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ID number:766207
Evaluation:
Published: 02.01.2013.
Language: English
Level: College/University
Literature: 26 units
References: Used
Table of contents
Nr. Chapter  Page.
  Introduction    3
  Main trends in transformation of armed forces in the Baltic Countries    5
1.  Main trends in transformation of armed forces: Estonia    5
1.1.  Analysis of Estonian Armed Forces: past and present    5
1.2.  Analysis of Estonian Armed Forces: Future priorities, new role and new missions of the Armed forces    6
2.  Main trends in transformation of armed forces in: Latvia    7
2.1.  Analysis of Latvian Armed Forces: past and present    7
2.2.  Analysis of Latvian Armed Forces: Future priorities, new role and new missions of the Armed forces    8
3.  Main trends in transformation of armed forces in: Lithuania    9
3.1.  Analysis of Lithuanian Armed Forces: past and present    9
3.2.  Analysis of Lithuanian Armed Forces: Future priorities, new role and new missions of the Armed forces    10
4.  Comparison    11
4.1.  Comparison of the past military transformation    11
4.2.  Comparison of present military transformation    13
4.3.  Comparison of future challenges and priorities    14
  Conclusions    15
  List of literature    17
  List of abbreviations    18
Extract

Conclusions
The proposed hypothesis - Baltic states have used different strategies in transformation of armed forces and that has impact on different future priorities and lack of cooperation between Baltic states – have been proved.
Estonia’s military has transformed into a capable, modernized and experienced. Estonia has gone from an aid recipient to a country that contributes financially and materially far more than is expected for its size. The Estonian Defense Forces have participated in missions abroad, but had to withdraw from NATO-exercises in 2009. In 2007 Estonia was subject to a mass cyber attack by Russian government. Nowadays Estonia has reoriented from territorial protection to niche capabilities. Armed forces have transformed not just acquiring new equipment or training, but rather learning by doing. “Nowadays Estonia invests in upgrading its military, deploys that investment abroad, and assess areas for improvement in order to set higher goals and objectives”. Taking the changing security environment into consideration and according to “Estonian Long Term Defence Development Plan 2009 – 2018” investments to command and control, intelligence, surveillance and communications systems will increase and significantly improve ground-based air defense.
Latvia’s military was the fastest in transformation in Baltic states. Latvia’s membership in NATO and the EU has significantly improved security, but, on the other hand, problems are caused by NATO’s desire to focus on only military transformation. “Latvian combat capabilities cannot use too many personnel due to their relatively small armed forces.” Nowadays, “Latvia is heavily affected by financial crisis. In order to allocate commonly scarce finances for defense, it is vitally important to sort out, optimize and settle properly state‘s defense structure.” Latvia should find more effective finance sources, human sources and using infrastructure, continue optimization of structure of Armed Forces, maximally keeping the number of current personnel but decreasing administrative apparatus, to find possibilities to increase level of social welfare of soldiers and to keep motivation to be involved, to create education institution for specialists involved in state defence.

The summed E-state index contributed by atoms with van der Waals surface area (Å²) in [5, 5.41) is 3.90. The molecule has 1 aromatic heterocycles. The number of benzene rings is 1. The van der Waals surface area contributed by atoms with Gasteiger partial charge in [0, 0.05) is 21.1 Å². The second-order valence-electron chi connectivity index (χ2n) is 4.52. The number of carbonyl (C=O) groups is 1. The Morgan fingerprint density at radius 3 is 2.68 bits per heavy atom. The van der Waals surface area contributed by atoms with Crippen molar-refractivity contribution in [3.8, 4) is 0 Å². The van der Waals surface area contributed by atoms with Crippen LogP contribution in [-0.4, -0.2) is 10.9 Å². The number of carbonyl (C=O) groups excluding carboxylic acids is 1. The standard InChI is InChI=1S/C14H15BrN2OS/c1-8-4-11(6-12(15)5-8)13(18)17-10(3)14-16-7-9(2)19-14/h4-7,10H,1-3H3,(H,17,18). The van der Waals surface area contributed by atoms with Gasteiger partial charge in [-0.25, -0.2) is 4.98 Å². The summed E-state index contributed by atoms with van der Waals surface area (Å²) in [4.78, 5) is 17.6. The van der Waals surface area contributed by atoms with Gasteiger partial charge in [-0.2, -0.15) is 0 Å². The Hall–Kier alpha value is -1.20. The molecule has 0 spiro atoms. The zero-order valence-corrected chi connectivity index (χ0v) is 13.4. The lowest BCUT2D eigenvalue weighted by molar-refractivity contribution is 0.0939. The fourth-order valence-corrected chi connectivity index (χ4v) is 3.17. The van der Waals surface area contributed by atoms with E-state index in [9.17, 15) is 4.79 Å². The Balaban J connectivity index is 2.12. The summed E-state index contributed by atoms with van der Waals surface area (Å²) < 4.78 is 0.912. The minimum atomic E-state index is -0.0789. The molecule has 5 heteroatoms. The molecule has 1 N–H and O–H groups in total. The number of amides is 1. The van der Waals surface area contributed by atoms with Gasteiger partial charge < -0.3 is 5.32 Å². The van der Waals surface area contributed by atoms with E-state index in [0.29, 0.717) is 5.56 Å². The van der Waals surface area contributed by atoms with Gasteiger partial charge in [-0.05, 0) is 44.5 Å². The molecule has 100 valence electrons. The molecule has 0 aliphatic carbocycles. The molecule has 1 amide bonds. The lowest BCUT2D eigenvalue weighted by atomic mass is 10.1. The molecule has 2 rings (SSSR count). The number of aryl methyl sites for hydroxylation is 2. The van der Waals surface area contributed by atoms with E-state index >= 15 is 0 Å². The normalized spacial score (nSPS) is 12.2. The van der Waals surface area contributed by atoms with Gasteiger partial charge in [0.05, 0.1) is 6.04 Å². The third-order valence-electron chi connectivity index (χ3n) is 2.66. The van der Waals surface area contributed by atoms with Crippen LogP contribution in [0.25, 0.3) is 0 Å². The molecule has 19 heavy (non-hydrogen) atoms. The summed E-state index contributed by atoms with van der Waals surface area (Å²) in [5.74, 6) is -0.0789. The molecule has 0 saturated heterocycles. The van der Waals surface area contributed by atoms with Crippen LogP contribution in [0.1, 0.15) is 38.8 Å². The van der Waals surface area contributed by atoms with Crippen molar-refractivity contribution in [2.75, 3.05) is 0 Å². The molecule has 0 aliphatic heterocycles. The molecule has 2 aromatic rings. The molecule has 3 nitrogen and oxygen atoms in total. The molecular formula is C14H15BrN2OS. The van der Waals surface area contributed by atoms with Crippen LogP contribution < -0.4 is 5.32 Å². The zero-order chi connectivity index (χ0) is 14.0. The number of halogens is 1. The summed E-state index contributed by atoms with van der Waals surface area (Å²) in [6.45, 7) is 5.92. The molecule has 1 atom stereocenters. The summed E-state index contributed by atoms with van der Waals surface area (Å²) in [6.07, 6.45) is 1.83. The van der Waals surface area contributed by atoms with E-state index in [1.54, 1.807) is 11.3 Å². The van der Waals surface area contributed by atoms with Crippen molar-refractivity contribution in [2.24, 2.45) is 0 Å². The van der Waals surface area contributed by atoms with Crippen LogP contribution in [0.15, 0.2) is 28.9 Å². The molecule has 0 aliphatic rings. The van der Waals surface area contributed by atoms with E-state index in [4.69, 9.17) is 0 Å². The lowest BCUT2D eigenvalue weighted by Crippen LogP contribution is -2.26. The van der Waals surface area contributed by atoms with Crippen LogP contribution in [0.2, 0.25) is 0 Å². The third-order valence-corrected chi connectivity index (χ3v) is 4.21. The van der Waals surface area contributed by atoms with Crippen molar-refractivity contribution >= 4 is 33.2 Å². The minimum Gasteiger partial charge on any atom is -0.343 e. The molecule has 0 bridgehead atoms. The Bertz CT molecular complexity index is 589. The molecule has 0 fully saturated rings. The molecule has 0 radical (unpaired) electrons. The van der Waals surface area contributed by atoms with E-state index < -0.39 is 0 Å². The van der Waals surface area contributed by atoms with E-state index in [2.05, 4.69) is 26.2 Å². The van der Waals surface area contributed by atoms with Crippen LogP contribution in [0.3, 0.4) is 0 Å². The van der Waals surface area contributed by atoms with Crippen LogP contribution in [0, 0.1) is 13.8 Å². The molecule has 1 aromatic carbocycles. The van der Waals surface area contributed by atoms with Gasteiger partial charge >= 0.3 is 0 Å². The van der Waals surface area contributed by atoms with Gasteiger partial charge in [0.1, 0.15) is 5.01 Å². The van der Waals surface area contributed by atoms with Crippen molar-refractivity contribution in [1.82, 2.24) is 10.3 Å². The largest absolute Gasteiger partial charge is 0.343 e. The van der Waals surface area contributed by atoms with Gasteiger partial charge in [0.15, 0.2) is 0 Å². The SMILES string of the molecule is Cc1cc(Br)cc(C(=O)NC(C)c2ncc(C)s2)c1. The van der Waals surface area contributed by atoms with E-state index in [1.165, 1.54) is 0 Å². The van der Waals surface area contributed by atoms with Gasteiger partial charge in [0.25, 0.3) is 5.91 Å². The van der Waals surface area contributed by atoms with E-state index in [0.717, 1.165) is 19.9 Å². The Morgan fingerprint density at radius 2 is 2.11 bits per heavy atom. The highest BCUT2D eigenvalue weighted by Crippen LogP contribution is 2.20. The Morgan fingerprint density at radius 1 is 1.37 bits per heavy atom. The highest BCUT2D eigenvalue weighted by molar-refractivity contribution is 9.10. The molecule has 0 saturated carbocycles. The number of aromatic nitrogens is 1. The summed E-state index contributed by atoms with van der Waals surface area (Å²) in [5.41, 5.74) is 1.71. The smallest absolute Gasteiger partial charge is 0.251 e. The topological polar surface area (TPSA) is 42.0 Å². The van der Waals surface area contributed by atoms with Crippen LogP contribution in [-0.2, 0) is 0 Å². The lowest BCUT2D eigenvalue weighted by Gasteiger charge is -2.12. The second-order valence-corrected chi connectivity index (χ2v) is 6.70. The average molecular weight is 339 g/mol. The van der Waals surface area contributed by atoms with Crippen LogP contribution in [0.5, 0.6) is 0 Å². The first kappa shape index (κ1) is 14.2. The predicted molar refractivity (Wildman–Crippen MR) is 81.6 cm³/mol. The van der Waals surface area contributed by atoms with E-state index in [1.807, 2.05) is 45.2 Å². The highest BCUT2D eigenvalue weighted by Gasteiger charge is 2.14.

Lithuania’s military has changed due to international cooperation policy. The Lithuanian Armed Forces troops have participated in UN and NATO peace support operations since 1994, and has become an interoperable NATO force. Learning from mistakes helped to set priorities in defence and adapt to the collective defence thinking and planning, shifting from territorial to collective defence principles. Lithuanian armed forces were changed into postmodern armed forces by changing the structure and military profession, increasing number of women, participating in new military missions and international operations. Nowadays Lithuania’s transformation is directed towards the preparations for state defence and expeditionary warfare. “Lithuania need to aid civilian institutions in case of a terrorist attack in Lithuania, to assist in responding to natural disasters, and to protect objects of national importance.”

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